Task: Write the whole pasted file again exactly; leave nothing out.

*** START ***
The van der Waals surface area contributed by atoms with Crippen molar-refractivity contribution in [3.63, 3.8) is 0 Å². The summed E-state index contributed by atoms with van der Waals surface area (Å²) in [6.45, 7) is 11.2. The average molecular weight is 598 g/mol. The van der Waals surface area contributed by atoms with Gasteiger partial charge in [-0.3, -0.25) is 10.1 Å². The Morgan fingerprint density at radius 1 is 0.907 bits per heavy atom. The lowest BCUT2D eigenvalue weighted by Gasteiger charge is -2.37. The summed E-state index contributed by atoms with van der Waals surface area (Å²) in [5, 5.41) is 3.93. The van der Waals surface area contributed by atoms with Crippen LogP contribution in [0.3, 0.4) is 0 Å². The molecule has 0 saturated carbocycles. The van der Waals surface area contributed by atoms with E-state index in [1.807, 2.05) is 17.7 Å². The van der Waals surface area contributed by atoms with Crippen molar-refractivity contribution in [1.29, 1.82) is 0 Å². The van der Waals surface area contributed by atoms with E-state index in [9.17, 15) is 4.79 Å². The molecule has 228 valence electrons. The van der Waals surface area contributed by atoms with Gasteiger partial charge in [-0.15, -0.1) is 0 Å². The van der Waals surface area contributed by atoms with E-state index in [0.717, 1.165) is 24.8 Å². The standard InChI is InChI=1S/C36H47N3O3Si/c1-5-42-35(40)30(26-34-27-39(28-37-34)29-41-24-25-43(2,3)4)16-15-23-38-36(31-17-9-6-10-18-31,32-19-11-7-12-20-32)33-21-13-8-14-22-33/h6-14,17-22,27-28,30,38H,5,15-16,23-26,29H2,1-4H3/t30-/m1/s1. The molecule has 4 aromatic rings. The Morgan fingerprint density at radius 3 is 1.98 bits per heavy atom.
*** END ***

The van der Waals surface area contributed by atoms with Crippen molar-refractivity contribution in [3.63, 3.8) is 0 Å². The summed E-state index contributed by atoms with van der Waals surface area (Å²) in [6.45, 7) is 11.2. The average molecular weight is 598 g/mol. The van der Waals surface area contributed by atoms with Gasteiger partial charge in [-0.3, -0.25) is 10.1 Å². The Morgan fingerprint density at radius 1 is 0.907 bits per heavy atom. The lowest BCUT2D eigenvalue weighted by Gasteiger charge is -2.37. The summed E-state index contributed by atoms with van der Waals surface area (Å²) in [5, 5.41) is 3.93. The van der Waals surface area contributed by atoms with Crippen LogP contribution in [0.3, 0.4) is 0 Å². The molecule has 0 saturated carbocycles. The van der Waals surface area contributed by atoms with E-state index in [1.807, 2.05) is 17.7 Å². The van der Waals surface area contributed by atoms with Crippen molar-refractivity contribution in [1.29, 1.82) is 0 Å². The van der Waals surface area contributed by atoms with E-state index in [9.17, 15) is 4.79 Å². The molecule has 228 valence electrons. The van der Waals surface area contributed by atoms with Gasteiger partial charge in [-0.15, -0.1) is 0 Å². The van der Waals surface area contributed by atoms with E-state index in [0.717, 1.165) is 24.8 Å². The standard InChI is InChI=1S/C36H47N3O3Si/c1-5-42-35(40)30(26-34-27-39(28-37-34)29-41-24-25-43(2,3)4)16-15-23-38-36(31-17-9-6-10-18-31,32-19-11-7-12-20-32)33-21-13-8-14-22-33/h6-14,17-22,27-28,30,38H,5,15-16,23-26,29H2,1-4H3/t30-/m1/s1. The molecule has 4 aromatic rings. The Morgan fingerprint density at radius 3 is 1.98 bits per heavy atom.